Overall the gameplay sticks with tried and tested formulas of open-world games while adding its own visual flair to it.

Ghostwire Tokyo: Graphics and Sound


Ghostwire Tokyo looks visually stunning. The game offers a number of graphical options to choose from and this can get a little confusing. Most games on the current console generation (PS5 and Xbox Series X) give players the option of a quality mode targeting a higher resolution capped at 30FPS or a performance mode targeting a slightly lower resolution with a 60FPS cap. Some games also offer a 120FPS mode while others give the option to switch on/off ray-tracing as well. The way the options are presented in most games is easy to understand and implement. In Ghostwire Tokyo you have the following six options.

Quality Mode – Enabling Ray-tracing and targeting 30FPS

Performance Mode – No ray-tracing, targeting 60FPS

High Frame Rate Quality Mode – Targeting 60FPS

High Frame Rate Performance Mode – Targeting 120FPS

High Frame Rate Quality Mode (vSYNC) – Same as HFR Quality Mode but with vSYNC enabled.

HFR Performance Mode (vSYNC) – Same as HFR Performance Mode but with vSYNC enabled.

While this isn’t the first game to offer a plethora of options on consoles, the UI isn’t very clear as to which mode offers what and I wish the modes were a lot easier to understand. If you want a deep dive into the performance of each mode I recommend you check out the Digital Foundry analysis here. They also highlight the difference in performance based on the TV you have. If you have a TV with HDMI 2.1, then the game targets a higher framerate.


The various performance modes aside, the bustling city of Tokyo feels surreal without its inhabitants. The city isn’t empty as you have ghost-like foes roaming the streets. The design of the foes has an air of creepiness to them. They vary from tall lanky men in business suits to teenage girls in school outfits, some tall women with hedge trimmers and more. While their attacks may look standard, they do offer a sense of horror and some jump scares to keep you at the edge of your seat. There are boss fights as well thrown into the mix and while some of them are interesting, don’t expect the variety found in Elden Ring.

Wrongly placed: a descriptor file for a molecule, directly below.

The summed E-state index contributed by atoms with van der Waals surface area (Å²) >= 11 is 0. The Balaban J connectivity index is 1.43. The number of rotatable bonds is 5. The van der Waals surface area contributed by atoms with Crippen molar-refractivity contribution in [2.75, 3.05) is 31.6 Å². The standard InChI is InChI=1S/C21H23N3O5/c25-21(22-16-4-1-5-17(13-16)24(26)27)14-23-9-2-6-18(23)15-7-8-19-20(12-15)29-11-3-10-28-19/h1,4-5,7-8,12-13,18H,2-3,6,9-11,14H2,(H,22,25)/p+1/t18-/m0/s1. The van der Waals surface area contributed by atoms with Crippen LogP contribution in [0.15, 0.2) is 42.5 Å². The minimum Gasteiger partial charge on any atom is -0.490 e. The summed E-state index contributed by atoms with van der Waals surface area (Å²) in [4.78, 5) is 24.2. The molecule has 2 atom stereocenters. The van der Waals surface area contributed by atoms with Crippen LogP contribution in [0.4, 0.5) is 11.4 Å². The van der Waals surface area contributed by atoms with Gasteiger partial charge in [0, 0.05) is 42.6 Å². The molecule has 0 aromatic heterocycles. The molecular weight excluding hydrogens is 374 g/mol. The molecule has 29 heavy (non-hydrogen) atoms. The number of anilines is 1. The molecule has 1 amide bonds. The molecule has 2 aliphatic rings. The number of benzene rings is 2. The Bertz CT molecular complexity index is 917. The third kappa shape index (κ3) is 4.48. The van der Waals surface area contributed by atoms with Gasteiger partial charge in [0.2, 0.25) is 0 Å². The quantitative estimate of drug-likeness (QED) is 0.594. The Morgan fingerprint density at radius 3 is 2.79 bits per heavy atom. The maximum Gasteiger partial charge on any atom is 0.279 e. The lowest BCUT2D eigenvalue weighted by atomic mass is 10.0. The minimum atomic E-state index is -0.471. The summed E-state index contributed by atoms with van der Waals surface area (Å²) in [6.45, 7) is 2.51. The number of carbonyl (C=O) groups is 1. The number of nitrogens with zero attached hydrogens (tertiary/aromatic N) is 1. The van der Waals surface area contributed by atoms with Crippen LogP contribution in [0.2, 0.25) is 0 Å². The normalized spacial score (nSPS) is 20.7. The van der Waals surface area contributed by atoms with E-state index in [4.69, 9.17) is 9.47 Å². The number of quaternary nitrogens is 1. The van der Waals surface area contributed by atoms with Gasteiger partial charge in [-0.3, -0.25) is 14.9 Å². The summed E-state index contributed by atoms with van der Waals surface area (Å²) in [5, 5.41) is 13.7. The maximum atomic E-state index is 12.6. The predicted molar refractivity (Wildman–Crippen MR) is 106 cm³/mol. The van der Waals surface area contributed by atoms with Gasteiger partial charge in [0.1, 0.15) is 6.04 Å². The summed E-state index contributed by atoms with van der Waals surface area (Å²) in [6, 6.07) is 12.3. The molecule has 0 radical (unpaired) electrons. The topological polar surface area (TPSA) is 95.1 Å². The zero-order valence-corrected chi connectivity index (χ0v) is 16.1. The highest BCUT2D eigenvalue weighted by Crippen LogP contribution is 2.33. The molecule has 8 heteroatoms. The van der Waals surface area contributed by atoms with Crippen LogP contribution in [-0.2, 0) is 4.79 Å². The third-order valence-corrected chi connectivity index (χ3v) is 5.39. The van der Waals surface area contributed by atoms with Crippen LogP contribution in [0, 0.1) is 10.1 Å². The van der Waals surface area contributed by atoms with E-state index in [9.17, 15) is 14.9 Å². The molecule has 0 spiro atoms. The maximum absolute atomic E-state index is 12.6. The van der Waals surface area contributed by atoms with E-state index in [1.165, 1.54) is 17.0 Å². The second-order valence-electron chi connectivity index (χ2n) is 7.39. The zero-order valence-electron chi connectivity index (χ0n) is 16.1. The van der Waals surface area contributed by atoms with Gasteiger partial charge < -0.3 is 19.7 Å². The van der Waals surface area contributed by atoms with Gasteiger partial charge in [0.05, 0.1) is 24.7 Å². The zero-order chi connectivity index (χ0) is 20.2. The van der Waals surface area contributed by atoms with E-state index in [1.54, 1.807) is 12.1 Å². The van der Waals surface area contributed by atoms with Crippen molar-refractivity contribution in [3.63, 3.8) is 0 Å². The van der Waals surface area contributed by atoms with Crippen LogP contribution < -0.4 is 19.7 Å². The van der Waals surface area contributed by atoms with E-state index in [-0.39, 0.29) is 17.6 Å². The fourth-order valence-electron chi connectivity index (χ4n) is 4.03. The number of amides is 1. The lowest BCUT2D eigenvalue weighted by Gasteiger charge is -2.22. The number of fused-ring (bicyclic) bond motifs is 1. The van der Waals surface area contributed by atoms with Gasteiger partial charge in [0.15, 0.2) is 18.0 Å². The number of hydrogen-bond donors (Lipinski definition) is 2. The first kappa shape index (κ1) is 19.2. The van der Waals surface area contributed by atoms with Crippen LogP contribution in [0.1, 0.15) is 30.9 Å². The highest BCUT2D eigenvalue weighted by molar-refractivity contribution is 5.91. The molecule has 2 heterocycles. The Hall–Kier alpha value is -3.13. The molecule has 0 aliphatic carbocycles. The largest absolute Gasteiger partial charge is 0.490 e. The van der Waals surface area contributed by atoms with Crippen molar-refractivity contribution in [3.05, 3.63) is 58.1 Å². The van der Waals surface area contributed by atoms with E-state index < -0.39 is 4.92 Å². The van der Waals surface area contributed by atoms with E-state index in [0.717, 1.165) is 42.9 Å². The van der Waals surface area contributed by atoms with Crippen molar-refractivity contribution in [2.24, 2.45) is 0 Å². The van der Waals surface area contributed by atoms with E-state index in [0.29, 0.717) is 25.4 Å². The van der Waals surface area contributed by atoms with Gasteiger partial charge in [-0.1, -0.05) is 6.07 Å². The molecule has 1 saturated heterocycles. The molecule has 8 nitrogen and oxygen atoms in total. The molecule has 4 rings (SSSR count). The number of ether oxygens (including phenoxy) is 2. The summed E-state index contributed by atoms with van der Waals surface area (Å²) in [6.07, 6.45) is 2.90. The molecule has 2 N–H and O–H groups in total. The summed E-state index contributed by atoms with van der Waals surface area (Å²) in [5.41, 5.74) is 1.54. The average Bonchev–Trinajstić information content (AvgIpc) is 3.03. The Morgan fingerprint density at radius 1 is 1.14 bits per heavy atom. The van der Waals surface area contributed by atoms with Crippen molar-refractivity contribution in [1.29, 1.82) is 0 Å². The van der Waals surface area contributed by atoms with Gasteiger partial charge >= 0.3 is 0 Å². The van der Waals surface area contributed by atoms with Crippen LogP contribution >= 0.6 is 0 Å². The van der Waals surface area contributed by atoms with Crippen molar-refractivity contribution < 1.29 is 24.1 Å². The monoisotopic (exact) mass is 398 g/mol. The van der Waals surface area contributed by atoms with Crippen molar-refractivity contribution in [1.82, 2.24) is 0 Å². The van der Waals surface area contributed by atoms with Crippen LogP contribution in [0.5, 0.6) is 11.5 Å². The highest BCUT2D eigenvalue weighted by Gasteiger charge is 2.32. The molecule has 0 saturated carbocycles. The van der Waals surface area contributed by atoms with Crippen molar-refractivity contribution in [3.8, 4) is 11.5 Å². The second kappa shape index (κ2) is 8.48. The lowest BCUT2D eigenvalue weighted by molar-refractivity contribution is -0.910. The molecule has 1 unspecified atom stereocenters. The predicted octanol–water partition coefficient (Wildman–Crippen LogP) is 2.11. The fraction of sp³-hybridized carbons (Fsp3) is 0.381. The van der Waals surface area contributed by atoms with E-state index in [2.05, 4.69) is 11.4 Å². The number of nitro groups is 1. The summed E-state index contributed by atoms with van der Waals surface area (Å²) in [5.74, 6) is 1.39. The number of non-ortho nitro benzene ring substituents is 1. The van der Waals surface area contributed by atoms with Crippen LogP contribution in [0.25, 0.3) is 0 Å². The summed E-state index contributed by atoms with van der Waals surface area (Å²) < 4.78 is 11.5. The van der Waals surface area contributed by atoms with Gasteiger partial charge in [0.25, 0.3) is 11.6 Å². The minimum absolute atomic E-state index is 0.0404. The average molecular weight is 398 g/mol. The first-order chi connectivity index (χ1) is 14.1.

The game overall is a visual treat with stunning visuals, an eerie atmosphere and some unique enemy designs.

When it comes to the sound, I found the weakest aspect to be the voice acting of Akito and KK. Games like Ghost of Tsushima have a distinct Japanese accent to their English dubbing with very good convincing voiceovers and the same felt lacking here. Apart from this, the rest of the sound design of Ghostwire Tokyo is good. You have a distinct swish and thud for each of your Ethereal Weaving and the high octave music that kicks in during combat will keep you at the edge of your seat. The speaker in the DualSenses controller is used quite well adding immersive sound effects to each of your projectile spells and also to environmental elements.

Ghostwire Tokyo: Verdict


Ghostwire Tokyo doesn’t reinvent the open-world wheel. It takes the tried and tested Ubisoft formula found in games like Far Cry, adds its own twist to it with a unique combat style, a stunning eerie atmosphere and a deep dive into some Japanese mythology. If you enjoy open-world games like Far Cry or are looking for an open-world game with a slightly creepy atmosphere then you can definitely check the game out. If you have a high-end OLED TV, then the visuals of the game will pop. If you prefer games like Breath of the Wild, Ghostwire Tokyo may not be for you.

Rating: 3 / 5

Pros:

  • Visually stunning
  • Interesting combat mechanics
  • Unique enemy designs

Cons:

  • Sticks to the tried and tested open-world formula
  • The lead protagonist is uninteresting

More information

Developer: Tango Gameworks

Publisher: Bethesda Softworks

Platforms: PS5, PC